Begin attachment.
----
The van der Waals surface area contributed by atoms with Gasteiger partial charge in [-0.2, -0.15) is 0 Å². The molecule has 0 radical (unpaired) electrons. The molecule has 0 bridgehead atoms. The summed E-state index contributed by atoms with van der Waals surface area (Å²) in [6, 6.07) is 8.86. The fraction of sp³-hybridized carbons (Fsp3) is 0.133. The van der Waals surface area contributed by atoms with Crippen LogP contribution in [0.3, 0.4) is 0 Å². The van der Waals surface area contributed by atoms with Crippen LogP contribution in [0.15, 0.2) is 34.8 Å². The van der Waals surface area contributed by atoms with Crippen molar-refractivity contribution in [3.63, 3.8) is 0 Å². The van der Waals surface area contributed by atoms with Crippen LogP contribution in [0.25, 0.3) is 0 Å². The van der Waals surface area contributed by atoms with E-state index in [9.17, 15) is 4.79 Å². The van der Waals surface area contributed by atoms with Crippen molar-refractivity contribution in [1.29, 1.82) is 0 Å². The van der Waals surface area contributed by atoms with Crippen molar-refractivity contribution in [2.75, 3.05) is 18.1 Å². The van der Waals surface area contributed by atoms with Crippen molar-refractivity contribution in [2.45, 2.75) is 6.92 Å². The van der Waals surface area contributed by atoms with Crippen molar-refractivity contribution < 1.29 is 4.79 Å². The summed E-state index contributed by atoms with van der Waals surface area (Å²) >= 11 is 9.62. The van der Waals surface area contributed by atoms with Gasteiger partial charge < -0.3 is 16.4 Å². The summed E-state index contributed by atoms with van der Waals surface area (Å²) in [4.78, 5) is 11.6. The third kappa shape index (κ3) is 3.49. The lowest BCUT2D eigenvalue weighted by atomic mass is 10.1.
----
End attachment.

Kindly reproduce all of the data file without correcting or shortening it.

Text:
The van der Waals surface area contributed by atoms with Gasteiger partial charge in [-0.2, -0.15) is 0 Å². The molecule has 0 radical (unpaired) electrons. The molecule has 0 bridgehead atoms. The summed E-state index contributed by atoms with van der Waals surface area (Å²) in [6, 6.07) is 8.86. The fraction of sp³-hybridized carbons (Fsp3) is 0.133. The van der Waals surface area contributed by atoms with Crippen LogP contribution in [0.3, 0.4) is 0 Å². The van der Waals surface area contributed by atoms with Crippen LogP contribution in [0.15, 0.2) is 34.8 Å². The van der Waals surface area contributed by atoms with Crippen molar-refractivity contribution in [3.63, 3.8) is 0 Å². The van der Waals surface area contributed by atoms with Crippen LogP contribution in [0.25, 0.3) is 0 Å². The van der Waals surface area contributed by atoms with E-state index in [9.17, 15) is 4.79 Å². The van der Waals surface area contributed by atoms with Crippen molar-refractivity contribution in [1.29, 1.82) is 0 Å². The van der Waals surface area contributed by atoms with Crippen molar-refractivity contribution in [2.75, 3.05) is 18.1 Å². The van der Waals surface area contributed by atoms with Crippen molar-refractivity contribution in [2.45, 2.75) is 6.92 Å². The van der Waals surface area contributed by atoms with Crippen molar-refractivity contribution < 1.29 is 4.79 Å². The summed E-state index contributed by atoms with van der Waals surface area (Å²) >= 11 is 9.62. The van der Waals surface area contributed by atoms with Gasteiger partial charge < -0.3 is 16.4 Å². The summed E-state index contributed by atoms with van der Waals surface area (Å²) in [4.78, 5) is 11.6. The third kappa shape index (κ3) is 3.49. The lowest BCUT2D eigenvalue weighted by atomic mass is 10.1.